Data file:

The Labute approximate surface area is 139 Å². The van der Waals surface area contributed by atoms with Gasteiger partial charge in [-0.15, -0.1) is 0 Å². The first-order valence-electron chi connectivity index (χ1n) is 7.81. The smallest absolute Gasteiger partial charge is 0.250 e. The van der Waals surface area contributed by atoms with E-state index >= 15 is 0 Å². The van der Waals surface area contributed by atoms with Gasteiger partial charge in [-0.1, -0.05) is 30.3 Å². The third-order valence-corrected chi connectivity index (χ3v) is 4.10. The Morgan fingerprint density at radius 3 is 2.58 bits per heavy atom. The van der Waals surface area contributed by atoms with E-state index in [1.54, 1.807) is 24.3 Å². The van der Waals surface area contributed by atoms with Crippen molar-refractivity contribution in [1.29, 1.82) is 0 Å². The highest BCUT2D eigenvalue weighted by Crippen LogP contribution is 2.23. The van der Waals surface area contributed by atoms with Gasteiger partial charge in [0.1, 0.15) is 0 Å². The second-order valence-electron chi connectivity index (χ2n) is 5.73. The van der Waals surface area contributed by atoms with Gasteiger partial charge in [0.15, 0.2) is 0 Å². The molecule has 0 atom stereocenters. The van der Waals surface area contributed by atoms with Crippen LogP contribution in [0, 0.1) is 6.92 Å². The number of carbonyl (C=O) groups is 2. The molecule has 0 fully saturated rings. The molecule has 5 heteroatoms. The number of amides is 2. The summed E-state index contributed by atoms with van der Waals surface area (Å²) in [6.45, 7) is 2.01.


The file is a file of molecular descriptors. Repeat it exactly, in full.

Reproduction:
The Labute approximate surface area is 139 Å². The van der Waals surface area contributed by atoms with Gasteiger partial charge in [-0.15, -0.1) is 0 Å². The first-order valence-electron chi connectivity index (χ1n) is 7.81. The smallest absolute Gasteiger partial charge is 0.250 e. The van der Waals surface area contributed by atoms with E-state index >= 15 is 0 Å². The van der Waals surface area contributed by atoms with Gasteiger partial charge in [-0.1, -0.05) is 30.3 Å². The third-order valence-corrected chi connectivity index (χ3v) is 4.10. The Morgan fingerprint density at radius 3 is 2.58 bits per heavy atom. The van der Waals surface area contributed by atoms with E-state index in [1.54, 1.807) is 24.3 Å². The van der Waals surface area contributed by atoms with Crippen molar-refractivity contribution in [1.29, 1.82) is 0 Å². The highest BCUT2D eigenvalue weighted by Crippen LogP contribution is 2.23. The van der Waals surface area contributed by atoms with Gasteiger partial charge in [0.1, 0.15) is 0 Å². The second-order valence-electron chi connectivity index (χ2n) is 5.73. The van der Waals surface area contributed by atoms with Gasteiger partial charge in [0.15, 0.2) is 0 Å². The molecule has 0 atom stereocenters. The van der Waals surface area contributed by atoms with Crippen LogP contribution in [0, 0.1) is 6.92 Å². The number of carbonyl (C=O) groups is 2. The molecule has 0 fully saturated rings. The molecule has 5 heteroatoms. The number of amides is 2. The summed E-state index contributed by atoms with van der Waals surface area (Å²) in [6.45, 7) is 2.01.